In 2017, my blog included a series of posts on age-friendly cities and communities. These were linked in to work I was doing for the Office for Seniors on this topic. At the time I did not specifically mention age-friendly businesses, but now I want to make up that omission, prompted by recent interest by local government in New Zealand and reports on initiatives in Australia and the UK, which mainly look at the retail sector.
This is important, not only because of the growing number of older people in the population, but because of their special needs in relation to shopping access and experience. A proportion of older people face practical challenges, which businesses need to be aware of and accommodate. For example, normal ageing often brings changes, affecting vision, hearing and cognitive skills. Shopping plays a part in social wellbeing for older people. It is an opportunity to socialise and to be around people, something which many of us missed during the recent lockdown.
Age UK set out a challenge to the retail industry – “What assumptions do you make about older customers, including their lifestyle, consumer preferences, health needs, or abilities?” They also carried out a survey among older people, asking “When you go out to the shops what are the two things you look for above all others, in terms of the shopping environment?”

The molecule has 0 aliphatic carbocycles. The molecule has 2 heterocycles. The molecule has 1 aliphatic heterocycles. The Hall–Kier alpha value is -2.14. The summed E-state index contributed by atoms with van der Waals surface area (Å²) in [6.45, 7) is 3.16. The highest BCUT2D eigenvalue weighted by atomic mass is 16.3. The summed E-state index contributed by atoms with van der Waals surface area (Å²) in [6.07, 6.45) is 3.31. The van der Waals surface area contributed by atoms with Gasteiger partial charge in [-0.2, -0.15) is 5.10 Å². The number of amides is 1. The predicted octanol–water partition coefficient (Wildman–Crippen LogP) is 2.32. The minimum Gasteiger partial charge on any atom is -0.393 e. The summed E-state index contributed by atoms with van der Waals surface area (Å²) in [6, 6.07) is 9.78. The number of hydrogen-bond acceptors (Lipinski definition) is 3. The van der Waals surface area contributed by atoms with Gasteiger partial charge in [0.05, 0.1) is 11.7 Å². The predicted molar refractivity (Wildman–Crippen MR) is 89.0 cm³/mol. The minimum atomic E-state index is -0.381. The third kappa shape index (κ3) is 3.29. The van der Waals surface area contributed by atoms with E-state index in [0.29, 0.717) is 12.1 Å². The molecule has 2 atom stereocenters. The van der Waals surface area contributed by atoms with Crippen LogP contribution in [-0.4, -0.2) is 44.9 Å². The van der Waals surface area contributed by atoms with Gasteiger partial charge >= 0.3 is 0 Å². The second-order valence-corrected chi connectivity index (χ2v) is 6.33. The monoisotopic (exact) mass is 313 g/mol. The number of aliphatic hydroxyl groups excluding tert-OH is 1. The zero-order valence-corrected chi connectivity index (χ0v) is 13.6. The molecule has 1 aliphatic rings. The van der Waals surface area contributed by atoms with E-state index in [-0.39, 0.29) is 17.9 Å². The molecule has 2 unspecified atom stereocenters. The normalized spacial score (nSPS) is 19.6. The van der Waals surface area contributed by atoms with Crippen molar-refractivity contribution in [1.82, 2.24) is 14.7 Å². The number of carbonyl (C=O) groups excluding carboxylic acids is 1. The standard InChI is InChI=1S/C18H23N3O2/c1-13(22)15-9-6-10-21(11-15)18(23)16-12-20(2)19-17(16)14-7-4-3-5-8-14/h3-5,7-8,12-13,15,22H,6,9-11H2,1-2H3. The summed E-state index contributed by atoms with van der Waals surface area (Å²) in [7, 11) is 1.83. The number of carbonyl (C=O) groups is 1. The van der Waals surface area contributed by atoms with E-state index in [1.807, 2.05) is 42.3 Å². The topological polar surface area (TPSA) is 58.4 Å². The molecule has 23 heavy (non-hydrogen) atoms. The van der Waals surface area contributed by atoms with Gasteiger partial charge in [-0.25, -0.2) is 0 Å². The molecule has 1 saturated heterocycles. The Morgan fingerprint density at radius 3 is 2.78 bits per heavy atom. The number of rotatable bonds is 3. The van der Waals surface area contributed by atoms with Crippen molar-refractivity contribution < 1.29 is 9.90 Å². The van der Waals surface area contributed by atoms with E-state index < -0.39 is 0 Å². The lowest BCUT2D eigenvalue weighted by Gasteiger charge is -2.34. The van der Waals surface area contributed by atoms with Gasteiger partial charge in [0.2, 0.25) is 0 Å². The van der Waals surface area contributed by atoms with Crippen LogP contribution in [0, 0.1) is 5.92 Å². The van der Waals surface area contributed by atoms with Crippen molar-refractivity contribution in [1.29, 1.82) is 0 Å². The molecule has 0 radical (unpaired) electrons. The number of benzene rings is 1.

- The top two difficulties mentioned were not enough toilets and not enough seats in shops. The first is a major issue for many people, affecting their confidence to leave home and, in some cases, preventing them from doing so. Getting a key or pass code, or finding the toilets, present extra difficulties. Easy access to toilets can determine if seniors will visit a business at all. Sometimes adjoining corridors are hard to navigate because they are used for storage – A thing I encountered when I had a leg in plaster. Many people with mobility problems need a comfortable place to sit and rest while shopping. Seating is especially important near and in fitting rooms and areas where there are frequent queues.
There were other problems – Getting into a shop in the first place can be a challenge. People with limited strength may be unable to open stiff or heavy doors. Once inside, using wheelchairs or walking aids may be a struggle with aisles that are narrow or cluttered with trolleys, boxes of stock or rubbish.
Some people dislike self-service tills and prefer the social interaction of speaking to a cashier, so the recommendation is to have enough manned checkouts. The Age UK survey showed that many older people find the machines difficult or embarrassing to use, making it a stressful experience. When it comes to paying, people sometimes have difficulties remembering their PIN or making mistakes, as shown in a quote –
‘You put an item through and there’s something wrong, you have to call
the staff. It’s embarrassing, it’s as if you’ve been caught stealing. The
machine says “Problem in the bagging area.” I’m terrified of doing the